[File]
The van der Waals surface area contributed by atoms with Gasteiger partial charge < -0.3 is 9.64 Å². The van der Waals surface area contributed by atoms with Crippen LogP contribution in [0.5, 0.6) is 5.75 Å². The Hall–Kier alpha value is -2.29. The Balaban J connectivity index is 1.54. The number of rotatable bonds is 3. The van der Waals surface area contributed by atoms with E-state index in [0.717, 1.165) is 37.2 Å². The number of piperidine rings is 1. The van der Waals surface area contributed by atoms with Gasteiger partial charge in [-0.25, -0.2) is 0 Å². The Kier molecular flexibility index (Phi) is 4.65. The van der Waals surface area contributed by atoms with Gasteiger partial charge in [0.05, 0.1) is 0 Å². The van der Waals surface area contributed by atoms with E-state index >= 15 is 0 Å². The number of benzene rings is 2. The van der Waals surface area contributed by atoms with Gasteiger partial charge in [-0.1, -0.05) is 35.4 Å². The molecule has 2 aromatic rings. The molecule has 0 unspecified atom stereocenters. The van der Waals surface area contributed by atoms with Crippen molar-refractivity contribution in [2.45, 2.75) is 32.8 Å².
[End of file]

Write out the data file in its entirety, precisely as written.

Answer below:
The van der Waals surface area contributed by atoms with Gasteiger partial charge < -0.3 is 9.64 Å². The van der Waals surface area contributed by atoms with Crippen LogP contribution in [0.5, 0.6) is 5.75 Å². The Hall–Kier alpha value is -2.29. The Balaban J connectivity index is 1.54. The number of rotatable bonds is 3. The van der Waals surface area contributed by atoms with E-state index in [0.717, 1.165) is 37.2 Å². The number of piperidine rings is 1. The van der Waals surface area contributed by atoms with Gasteiger partial charge in [-0.25, -0.2) is 0 Å². The Kier molecular flexibility index (Phi) is 4.65. The van der Waals surface area contributed by atoms with Gasteiger partial charge in [0.05, 0.1) is 0 Å². The van der Waals surface area contributed by atoms with E-state index >= 15 is 0 Å². The number of benzene rings is 2. The van der Waals surface area contributed by atoms with Gasteiger partial charge in [-0.1, -0.05) is 35.4 Å². The molecule has 2 aromatic rings. The molecule has 0 unspecified atom stereocenters. The van der Waals surface area contributed by atoms with Crippen molar-refractivity contribution in [2.45, 2.75) is 32.8 Å².